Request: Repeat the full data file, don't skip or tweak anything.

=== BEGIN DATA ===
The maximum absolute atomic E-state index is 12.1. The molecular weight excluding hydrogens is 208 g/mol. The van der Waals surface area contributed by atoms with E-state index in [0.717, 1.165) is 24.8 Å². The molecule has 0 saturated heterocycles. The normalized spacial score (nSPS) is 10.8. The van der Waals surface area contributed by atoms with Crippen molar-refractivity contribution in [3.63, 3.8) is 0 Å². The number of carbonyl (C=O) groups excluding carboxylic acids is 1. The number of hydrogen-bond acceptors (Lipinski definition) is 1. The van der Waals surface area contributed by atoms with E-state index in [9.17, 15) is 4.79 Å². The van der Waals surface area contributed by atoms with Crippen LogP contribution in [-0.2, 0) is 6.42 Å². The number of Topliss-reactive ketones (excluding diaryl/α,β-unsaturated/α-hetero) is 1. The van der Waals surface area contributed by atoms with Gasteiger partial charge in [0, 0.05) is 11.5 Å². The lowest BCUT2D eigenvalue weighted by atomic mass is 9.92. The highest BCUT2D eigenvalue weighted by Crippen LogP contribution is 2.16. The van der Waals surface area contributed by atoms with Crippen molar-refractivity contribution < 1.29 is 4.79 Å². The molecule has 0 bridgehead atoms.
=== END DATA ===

The maximum absolute atomic E-state index is 12.1. The molecular weight excluding hydrogens is 208 g/mol. The van der Waals surface area contributed by atoms with E-state index in [0.717, 1.165) is 24.8 Å². The molecule has 0 saturated heterocycles. The normalized spacial score (nSPS) is 10.8. The van der Waals surface area contributed by atoms with Crippen molar-refractivity contribution in [3.63, 3.8) is 0 Å². The number of carbonyl (C=O) groups excluding carboxylic acids is 1. The number of hydrogen-bond acceptors (Lipinski definition) is 1. The van der Waals surface area contributed by atoms with E-state index in [9.17, 15) is 4.79 Å². The van der Waals surface area contributed by atoms with Crippen LogP contribution in [-0.2, 0) is 6.42 Å². The number of Topliss-reactive ketones (excluding diaryl/α,β-unsaturated/α-hetero) is 1. The van der Waals surface area contributed by atoms with Gasteiger partial charge in [0, 0.05) is 11.5 Å². The lowest BCUT2D eigenvalue weighted by atomic mass is 9.92. The highest BCUT2D eigenvalue weighted by Crippen LogP contribution is 2.16. The van der Waals surface area contributed by atoms with Crippen molar-refractivity contribution < 1.29 is 4.79 Å². The molecule has 0 bridgehead atoms.